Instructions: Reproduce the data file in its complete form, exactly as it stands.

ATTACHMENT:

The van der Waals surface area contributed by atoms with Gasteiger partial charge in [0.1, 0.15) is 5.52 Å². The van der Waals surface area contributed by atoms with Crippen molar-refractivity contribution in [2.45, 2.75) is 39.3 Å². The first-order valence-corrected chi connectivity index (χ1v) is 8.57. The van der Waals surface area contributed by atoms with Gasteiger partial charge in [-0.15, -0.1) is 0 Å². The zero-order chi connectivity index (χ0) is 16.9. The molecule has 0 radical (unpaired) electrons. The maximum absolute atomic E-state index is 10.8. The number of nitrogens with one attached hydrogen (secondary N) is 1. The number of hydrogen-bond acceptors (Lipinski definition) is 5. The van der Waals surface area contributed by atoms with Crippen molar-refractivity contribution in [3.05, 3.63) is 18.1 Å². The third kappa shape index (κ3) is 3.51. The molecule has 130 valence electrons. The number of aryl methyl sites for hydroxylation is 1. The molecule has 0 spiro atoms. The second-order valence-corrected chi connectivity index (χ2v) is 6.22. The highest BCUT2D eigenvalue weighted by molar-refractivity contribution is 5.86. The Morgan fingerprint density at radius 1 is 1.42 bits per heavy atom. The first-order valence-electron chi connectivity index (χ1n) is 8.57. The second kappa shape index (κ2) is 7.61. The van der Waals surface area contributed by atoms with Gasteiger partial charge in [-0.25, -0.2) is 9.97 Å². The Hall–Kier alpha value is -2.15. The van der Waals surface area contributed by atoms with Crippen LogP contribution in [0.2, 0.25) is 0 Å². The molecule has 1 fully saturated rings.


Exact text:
The van der Waals surface area contributed by atoms with Gasteiger partial charge in [0.1, 0.15) is 5.52 Å². The van der Waals surface area contributed by atoms with Crippen molar-refractivity contribution in [2.45, 2.75) is 39.3 Å². The first-order valence-corrected chi connectivity index (χ1v) is 8.57. The van der Waals surface area contributed by atoms with Gasteiger partial charge in [-0.15, -0.1) is 0 Å². The zero-order chi connectivity index (χ0) is 16.9. The molecule has 0 radical (unpaired) electrons. The maximum absolute atomic E-state index is 10.8. The number of nitrogens with one attached hydrogen (secondary N) is 1. The number of hydrogen-bond acceptors (Lipinski definition) is 5. The van der Waals surface area contributed by atoms with Crippen molar-refractivity contribution in [3.05, 3.63) is 18.1 Å². The third kappa shape index (κ3) is 3.51. The molecule has 130 valence electrons. The number of aryl methyl sites for hydroxylation is 1. The molecule has 0 spiro atoms. The second-order valence-corrected chi connectivity index (χ2v) is 6.22. The highest BCUT2D eigenvalue weighted by molar-refractivity contribution is 5.86. The Morgan fingerprint density at radius 1 is 1.42 bits per heavy atom. The first-order valence-electron chi connectivity index (χ1n) is 8.57. The second kappa shape index (κ2) is 7.61. The van der Waals surface area contributed by atoms with Gasteiger partial charge in [-0.25, -0.2) is 9.97 Å². The Hall–Kier alpha value is -2.15. The van der Waals surface area contributed by atoms with Crippen LogP contribution in [0.2, 0.25) is 0 Å². The molecule has 1 fully saturated rings.